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Jim Thompson | @positivecoachus
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One of the most critical aspects of developing the team or league culture you want is gaining buy-in from players’ parents. A group meeting with parents is a wise investment, because people are more likely to live up to expectations if they know them.
Host your parent meeting in a private setting (such as the home of one of the coaches or parents), where you can have the full attention of the group. If this is not possible, then the meeting could occur before one of the first practices or games when parents would need to drop off their children anyway.
Here is a sample agenda and notes to help guide your parent meeting.
Share how excited you are about the upcoming season and having their children on your team. Share some of your relevant background as an athlete, coach, parent, and community member.
Learn more about the parents, too. You may say something along the lines of, “We’re going to spend a lot of time together, so let’s get to know each other.” You may then ask each person share their best, worst or funniest personal moment in sports.
Share your values as a Double-Goal Coach, whose first goal is winning, and whose second, more important goal is teaching life lessons through sports. Give them the PCA Parent Letter describing PCA’s three principles:
Ask for questions on each before you go on to the next. Ask for their support in building a team culture that reinforces those principles. Ask a “what–if” question: “What if an official makes a bad call against our team? Will you be able to set a good example for players and Honor the Game?”
Because mistakes are such a motivational problem, share the mistake ritual you intend to use with your team (such as the “no sweat” gesture of wiping sweat from your brow) and ask them to reinforce it from the sidelines.
In addition to goals such as winning and qualifying for postseason, share such goals as, “Every player” will:
Ask parents about their goals and hopes for the season. This may give insight into the players’ motivations. You also will begin to discern who will be most helpful and supportive of your goals, and who may present a potential problem. You don’t have to respond to everything right then. You can think about it and talk with specific parents later if they express goals that are inconsistent with your values.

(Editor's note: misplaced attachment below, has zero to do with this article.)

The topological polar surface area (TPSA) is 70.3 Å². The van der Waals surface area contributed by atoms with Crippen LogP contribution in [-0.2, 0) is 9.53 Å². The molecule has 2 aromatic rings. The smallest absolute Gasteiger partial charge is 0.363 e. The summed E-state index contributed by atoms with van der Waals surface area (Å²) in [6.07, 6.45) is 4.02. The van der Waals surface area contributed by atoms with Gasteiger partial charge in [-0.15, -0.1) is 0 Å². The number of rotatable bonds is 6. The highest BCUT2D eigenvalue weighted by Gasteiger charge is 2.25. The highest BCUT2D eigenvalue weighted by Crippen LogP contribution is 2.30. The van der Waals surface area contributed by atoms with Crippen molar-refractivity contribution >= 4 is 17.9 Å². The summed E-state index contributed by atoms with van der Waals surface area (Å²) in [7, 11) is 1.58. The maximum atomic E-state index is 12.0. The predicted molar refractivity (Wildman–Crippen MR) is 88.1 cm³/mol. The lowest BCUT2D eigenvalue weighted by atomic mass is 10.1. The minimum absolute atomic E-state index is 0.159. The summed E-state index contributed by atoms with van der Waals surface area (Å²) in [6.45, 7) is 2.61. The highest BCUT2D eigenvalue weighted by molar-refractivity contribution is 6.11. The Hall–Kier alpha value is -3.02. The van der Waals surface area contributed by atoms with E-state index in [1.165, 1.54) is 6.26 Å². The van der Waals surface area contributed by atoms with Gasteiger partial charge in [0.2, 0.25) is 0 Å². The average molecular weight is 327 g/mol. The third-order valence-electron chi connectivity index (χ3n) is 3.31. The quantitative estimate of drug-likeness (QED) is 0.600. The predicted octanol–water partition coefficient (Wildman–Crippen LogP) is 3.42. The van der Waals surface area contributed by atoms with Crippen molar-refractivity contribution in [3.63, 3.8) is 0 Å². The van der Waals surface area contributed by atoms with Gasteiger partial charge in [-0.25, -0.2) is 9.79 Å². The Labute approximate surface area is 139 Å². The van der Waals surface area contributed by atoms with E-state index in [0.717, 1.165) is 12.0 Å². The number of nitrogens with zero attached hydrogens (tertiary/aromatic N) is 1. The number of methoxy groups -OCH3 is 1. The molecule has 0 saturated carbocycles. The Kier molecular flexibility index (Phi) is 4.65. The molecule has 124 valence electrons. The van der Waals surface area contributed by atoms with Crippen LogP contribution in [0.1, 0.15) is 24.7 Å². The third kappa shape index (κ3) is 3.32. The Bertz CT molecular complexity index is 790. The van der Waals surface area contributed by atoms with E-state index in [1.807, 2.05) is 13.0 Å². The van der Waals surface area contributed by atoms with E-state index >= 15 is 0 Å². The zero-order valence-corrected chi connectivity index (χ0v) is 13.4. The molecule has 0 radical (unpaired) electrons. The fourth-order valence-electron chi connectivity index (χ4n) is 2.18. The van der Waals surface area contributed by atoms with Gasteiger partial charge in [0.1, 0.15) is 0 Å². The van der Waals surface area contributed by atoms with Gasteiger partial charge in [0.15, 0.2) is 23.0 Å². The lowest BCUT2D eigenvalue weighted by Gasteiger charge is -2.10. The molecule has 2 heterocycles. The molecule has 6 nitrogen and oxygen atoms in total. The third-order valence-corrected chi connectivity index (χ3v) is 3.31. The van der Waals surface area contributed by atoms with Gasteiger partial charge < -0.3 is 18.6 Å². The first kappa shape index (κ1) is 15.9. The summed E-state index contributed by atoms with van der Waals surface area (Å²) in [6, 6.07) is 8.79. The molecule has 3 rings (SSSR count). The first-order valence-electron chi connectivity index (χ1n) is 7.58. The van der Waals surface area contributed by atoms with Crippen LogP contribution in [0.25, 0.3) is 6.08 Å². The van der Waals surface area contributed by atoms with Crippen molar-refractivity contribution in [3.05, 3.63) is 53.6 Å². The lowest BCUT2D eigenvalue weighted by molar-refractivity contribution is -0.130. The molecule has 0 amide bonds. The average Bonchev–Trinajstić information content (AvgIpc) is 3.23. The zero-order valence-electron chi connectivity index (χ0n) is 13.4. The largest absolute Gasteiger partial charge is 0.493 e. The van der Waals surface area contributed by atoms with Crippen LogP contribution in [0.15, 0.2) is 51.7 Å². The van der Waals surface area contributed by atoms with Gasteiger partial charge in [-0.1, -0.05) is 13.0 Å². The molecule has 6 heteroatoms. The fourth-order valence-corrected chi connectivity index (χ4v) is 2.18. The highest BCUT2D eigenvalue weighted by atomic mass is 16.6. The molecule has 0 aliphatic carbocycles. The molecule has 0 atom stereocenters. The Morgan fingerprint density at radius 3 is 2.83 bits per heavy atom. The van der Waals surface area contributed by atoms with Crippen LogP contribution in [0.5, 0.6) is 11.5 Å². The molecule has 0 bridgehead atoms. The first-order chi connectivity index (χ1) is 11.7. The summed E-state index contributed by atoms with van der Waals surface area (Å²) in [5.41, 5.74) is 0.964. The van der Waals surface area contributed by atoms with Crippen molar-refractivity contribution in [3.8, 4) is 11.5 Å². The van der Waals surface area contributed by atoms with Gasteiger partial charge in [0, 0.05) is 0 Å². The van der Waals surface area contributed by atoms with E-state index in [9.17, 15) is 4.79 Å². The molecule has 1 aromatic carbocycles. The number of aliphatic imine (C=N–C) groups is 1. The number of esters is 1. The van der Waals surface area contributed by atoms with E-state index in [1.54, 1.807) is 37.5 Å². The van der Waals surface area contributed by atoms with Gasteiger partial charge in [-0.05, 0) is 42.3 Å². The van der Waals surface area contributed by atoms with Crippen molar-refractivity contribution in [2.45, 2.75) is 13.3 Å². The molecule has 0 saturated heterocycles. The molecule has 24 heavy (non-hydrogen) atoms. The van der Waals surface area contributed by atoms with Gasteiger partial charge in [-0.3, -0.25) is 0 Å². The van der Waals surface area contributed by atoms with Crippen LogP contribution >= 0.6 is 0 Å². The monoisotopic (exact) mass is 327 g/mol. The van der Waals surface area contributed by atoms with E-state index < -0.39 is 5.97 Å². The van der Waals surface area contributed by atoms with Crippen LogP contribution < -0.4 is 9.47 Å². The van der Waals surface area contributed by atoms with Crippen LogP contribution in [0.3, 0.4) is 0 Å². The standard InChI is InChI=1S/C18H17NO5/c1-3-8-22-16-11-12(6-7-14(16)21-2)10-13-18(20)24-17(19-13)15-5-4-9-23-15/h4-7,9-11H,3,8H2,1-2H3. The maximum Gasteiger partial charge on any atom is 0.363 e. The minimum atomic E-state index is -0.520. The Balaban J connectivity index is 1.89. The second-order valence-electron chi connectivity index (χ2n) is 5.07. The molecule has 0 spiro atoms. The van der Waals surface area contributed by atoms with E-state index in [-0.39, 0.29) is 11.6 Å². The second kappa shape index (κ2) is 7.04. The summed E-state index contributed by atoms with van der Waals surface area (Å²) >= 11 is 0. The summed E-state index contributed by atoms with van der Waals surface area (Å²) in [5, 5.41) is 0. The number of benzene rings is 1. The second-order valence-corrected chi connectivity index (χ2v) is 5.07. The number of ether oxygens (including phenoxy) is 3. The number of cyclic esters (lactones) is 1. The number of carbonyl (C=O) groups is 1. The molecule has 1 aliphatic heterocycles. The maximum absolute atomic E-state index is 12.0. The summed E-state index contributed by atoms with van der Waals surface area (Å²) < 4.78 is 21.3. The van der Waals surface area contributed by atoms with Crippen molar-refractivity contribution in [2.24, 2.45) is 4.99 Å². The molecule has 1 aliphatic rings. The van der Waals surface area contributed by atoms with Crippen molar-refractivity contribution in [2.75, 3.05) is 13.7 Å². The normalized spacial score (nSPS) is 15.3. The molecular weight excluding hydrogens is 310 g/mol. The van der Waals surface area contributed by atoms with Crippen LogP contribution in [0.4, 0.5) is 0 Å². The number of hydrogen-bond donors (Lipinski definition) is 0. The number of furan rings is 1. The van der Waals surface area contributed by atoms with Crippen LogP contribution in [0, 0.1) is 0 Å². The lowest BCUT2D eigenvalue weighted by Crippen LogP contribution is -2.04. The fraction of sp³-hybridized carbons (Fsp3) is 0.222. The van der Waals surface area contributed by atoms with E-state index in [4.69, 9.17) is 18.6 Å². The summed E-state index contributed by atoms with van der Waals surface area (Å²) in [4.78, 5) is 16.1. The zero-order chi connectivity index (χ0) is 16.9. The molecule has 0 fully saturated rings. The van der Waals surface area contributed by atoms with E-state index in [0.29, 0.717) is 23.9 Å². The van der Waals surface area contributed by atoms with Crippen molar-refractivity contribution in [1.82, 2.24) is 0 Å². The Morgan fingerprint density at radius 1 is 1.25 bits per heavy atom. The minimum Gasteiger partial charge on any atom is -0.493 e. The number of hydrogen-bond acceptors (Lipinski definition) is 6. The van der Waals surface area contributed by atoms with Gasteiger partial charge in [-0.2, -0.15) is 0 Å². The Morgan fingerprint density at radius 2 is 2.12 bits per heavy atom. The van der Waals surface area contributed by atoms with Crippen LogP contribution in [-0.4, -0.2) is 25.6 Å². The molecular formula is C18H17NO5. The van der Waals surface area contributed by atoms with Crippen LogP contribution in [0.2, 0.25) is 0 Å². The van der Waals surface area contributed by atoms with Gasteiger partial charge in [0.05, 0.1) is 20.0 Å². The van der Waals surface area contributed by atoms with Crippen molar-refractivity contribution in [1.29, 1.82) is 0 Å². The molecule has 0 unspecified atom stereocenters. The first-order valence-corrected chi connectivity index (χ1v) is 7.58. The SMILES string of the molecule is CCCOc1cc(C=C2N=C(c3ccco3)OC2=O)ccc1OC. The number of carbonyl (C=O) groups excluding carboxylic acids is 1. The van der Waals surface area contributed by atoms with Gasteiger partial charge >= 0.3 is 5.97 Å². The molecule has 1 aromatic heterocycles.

Make sure everyone has practice and game schedules. Hand out a phone and email list, or get parents to sign up on a list for distribution later. Make sure they understand what equipment their children need, and leave plenty of time for questions.
Share your policy on playing time and missing practice (yes, you should have a policy in writing), which will help avoid future conflict. Let parents know when and how they can contact you (at work during the day, only in the evening, etc.)
Your parent meeting is a good time to find volunteers for any duties youneed help with, such as a snack or carpool coordinator. This provides another chance to see who is most (and least) enthusiastic to support the Positive Coaching culture you are trying to establish.
Sample Parent/Guardian Meeting Agenda
Double-Goal Coach Job Description
Parent Pledge Form
Jim Thompson is founder and Chief Executive Officer of Positive Coaching Alliance, a non-profit formed at Stanford University with the mission to create a movement to transform the culture of youth sports so that all youth athletes have a positive, character-building experience. Contact him at email@example.com.
Over to you. What have you found important to communicate in a preseason parent meeting? Share your suggestions in the comments section.
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